Extremely Loud and Incredibly Close by Jonathan Safran Foer
I loved Everything’s Illuminated. I was so head-over-heels in love with Jonathan Safran Foer's screw-all-rules style that I would have willingly lapped up anything he dished out in his second offering. So when I saw ‘Extremely Loud and Incredibly Close’ in the ‘newly arrived’ shelf in my library, I launched head first to grab my copy. I wish I had not got myself into such a frenzy. For, Extremely.. disappoints. It has a number of gimmicks that have come to typify Jonathan’s writing style. Like two pages written entirely in numerals, several illustrations, photographs, misspellings circled and so on. However, instead of amusing you or drawing you in to the narrative, they feel tired. Like an oft-repeated joke that makes you wonder what you found funny in the first place.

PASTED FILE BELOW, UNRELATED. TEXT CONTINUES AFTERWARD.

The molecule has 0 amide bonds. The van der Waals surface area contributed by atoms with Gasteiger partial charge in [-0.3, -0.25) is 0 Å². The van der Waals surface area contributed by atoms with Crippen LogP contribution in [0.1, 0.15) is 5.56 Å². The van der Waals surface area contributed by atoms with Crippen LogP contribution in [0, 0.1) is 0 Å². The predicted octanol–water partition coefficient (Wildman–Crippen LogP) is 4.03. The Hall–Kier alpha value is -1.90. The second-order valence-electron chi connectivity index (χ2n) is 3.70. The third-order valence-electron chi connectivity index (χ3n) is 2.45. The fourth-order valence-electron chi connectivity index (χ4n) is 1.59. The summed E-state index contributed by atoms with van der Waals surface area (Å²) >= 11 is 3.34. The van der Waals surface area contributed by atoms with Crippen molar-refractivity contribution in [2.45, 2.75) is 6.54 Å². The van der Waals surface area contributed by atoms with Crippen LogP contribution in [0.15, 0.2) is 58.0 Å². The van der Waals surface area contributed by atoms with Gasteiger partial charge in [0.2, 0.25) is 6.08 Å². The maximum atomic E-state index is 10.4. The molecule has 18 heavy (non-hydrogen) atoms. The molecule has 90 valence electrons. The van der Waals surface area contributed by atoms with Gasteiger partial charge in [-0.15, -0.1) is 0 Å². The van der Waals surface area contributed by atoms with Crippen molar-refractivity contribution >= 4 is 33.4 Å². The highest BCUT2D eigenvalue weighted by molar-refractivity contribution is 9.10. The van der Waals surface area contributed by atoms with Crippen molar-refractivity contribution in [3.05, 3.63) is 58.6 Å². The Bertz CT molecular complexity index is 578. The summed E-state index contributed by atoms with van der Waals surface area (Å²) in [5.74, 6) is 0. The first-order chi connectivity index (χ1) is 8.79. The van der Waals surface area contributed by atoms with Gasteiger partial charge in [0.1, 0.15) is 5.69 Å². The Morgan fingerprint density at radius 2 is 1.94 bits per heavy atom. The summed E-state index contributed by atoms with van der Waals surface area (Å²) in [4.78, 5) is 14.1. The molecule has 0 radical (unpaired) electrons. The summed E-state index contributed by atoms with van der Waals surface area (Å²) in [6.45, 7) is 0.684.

Extremely.. is the story of 9-year old Oskar Schell who sets out to find the lock that would open with the key that belongs to his father who was killed in the attack on World Trade Centre. Oskar is a precocious young man (with Asperger’s?) who is everything from a vegan, inventor, pacifist, tambourine player to an amateur-detective and more. His quest to find the lock takes him around New York and his adventures are told in his endearing voice. This has to be the best part of the book. Because, the part about his grandparents who survived the Dresden bombing can be skipped without missing a beat.
This is a sharply-observed, often-poignant, whimsical tale of love, loss and suffering. But it would have endeared itself more had it been told with fewer frills.